A squint at the machinations of the car industry and why we’re suckers for it.
Mini marvels and mountain SUVs
The excuse BMW gave for recreating the ground-breaking British Mini, a car designed by a Greek screwed up by his British employers, was overfeeding has inflated the average human arse to a seat-and-a-half’s width.
That’s not quite how the BMW spokesperson put it. He used diplomatic language. If you sit in a pokey aircraft seat between two others you’ll know he is absolutely right. Our big ends have got bigger this century. Our body fat storage units are stuffed to over-flowing, the posterior the last resort for our personal fatbergs.
Today’s modern Mini has models higher and wider than a normal saloon and some SUVs. In fact, you could probably fit an old Mini inside the new. An alert readers points out that the wheel base of the current BMW Mini is as wide as the first Range Rover. How it can still be called ‘mini’ defeats me.
All cars get bigger and heavier. To entice you to trade your current model for the next each succeeding iteration has to proclaim it has more space than the last, hence it must be made bigger. The exception is the modest Mazda MX5 sportscar. The design team spend blearing eyed days and nights shaving centimetres off plastic panels and items, discarding parts heavier than before so that the car’s lightness increases its agility.
Liberty in space saving will come with the advent of electric cars for the masses that have no need for huge transmission tunnels as big as a Dutch sea wall. Currently, the far-sighted Smart4Two micro car is the only vehicle where the driver can park against a wall and slide across seats to exit by the passenger’s door for it has no seat splitting tunnel.
Tiny tots for slimline bots
Along comes Land Rover, makers of some of the largest vehicles on the planet and the most expensive, to tell us they are about to produce mini-me versions.
Call it a revelation on the Road to Damascus. No need for AA or RAC as good Samaritans. Land Rover saw the light all by itself. They want to “revive the spirit of the original Freelander”, whatever the hell that means. I deplore petrolheads who waft on and on about a vehicles spirituality as if it attends church every Sunday, and recites its catechism daily.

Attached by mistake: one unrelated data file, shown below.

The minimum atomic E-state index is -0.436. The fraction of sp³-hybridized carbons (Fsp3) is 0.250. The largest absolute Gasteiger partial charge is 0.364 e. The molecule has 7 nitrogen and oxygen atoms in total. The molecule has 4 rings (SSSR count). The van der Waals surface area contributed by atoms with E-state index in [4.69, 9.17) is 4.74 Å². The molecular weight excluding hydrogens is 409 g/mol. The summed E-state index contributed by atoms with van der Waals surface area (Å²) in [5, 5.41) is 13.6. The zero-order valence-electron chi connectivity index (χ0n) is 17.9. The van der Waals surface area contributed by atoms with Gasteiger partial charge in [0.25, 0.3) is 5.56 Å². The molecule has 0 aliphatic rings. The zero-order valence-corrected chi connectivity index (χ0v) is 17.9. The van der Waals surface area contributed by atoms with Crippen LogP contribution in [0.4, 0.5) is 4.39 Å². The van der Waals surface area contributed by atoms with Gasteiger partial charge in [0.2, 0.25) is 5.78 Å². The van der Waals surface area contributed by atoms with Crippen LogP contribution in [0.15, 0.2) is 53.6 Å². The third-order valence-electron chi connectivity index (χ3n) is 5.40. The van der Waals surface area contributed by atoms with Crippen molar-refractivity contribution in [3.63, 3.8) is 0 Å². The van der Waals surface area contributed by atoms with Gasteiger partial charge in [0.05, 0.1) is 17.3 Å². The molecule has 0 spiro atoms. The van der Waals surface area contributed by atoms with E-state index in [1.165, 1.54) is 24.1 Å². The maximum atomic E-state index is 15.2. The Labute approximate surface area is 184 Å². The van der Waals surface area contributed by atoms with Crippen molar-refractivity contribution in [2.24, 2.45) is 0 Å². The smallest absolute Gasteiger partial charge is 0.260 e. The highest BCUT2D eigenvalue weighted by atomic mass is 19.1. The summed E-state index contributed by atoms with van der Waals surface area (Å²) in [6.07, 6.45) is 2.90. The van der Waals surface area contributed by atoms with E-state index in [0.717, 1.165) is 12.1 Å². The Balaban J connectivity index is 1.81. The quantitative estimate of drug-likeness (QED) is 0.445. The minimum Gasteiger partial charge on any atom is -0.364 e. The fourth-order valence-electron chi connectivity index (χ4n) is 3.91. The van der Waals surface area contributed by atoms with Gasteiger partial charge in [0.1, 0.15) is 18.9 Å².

The diverse new car range promises tiny SUVs, well, human-sized rather than tanks on wheels, a £250,000 Range Rover coupé, a Defender pick-up truck, and a more car-like Range Rover, all set to cash in on the booming growth of premium 4x4s, with the aim of elevating Land Rover sales and profits to new heights.
Chelsea tractors will rule the Earth – but not actually traverse the stuff. They live on tarmac, a waste of space. Spend a quarter of a million pounds on a snob vehicle that has you sitting like a horse rider higher than the poverty stricken driver in the SUV in front, and nothing can unsettle your belief life is bloody good. Sadly, the last Range Rover I saw approach me at too fast a speed vaulted the motorway metal safety barrier, somersaulted and landed on its back, killing the driver and taking out a van in the process. SUV’s safe? I don’t think so.
The first of these small models, which will be around 4.2 metres in length, could arrive in 2021 – bet you can’t wait – although debate is ongoing about which of Land Rover’s three model strands – leisure (typified by the Discovery Sport), luxury (Range Rover) or utility (the new Defender) – it will derive. The company is considering adding a baby SUV for each of these ranges.
What this announcement means is, Land Rover plan to seduce you away from competing marques by offering an SUV equivalent for any vehicle existing, including a golf buggy.
Never mind the price, feel the width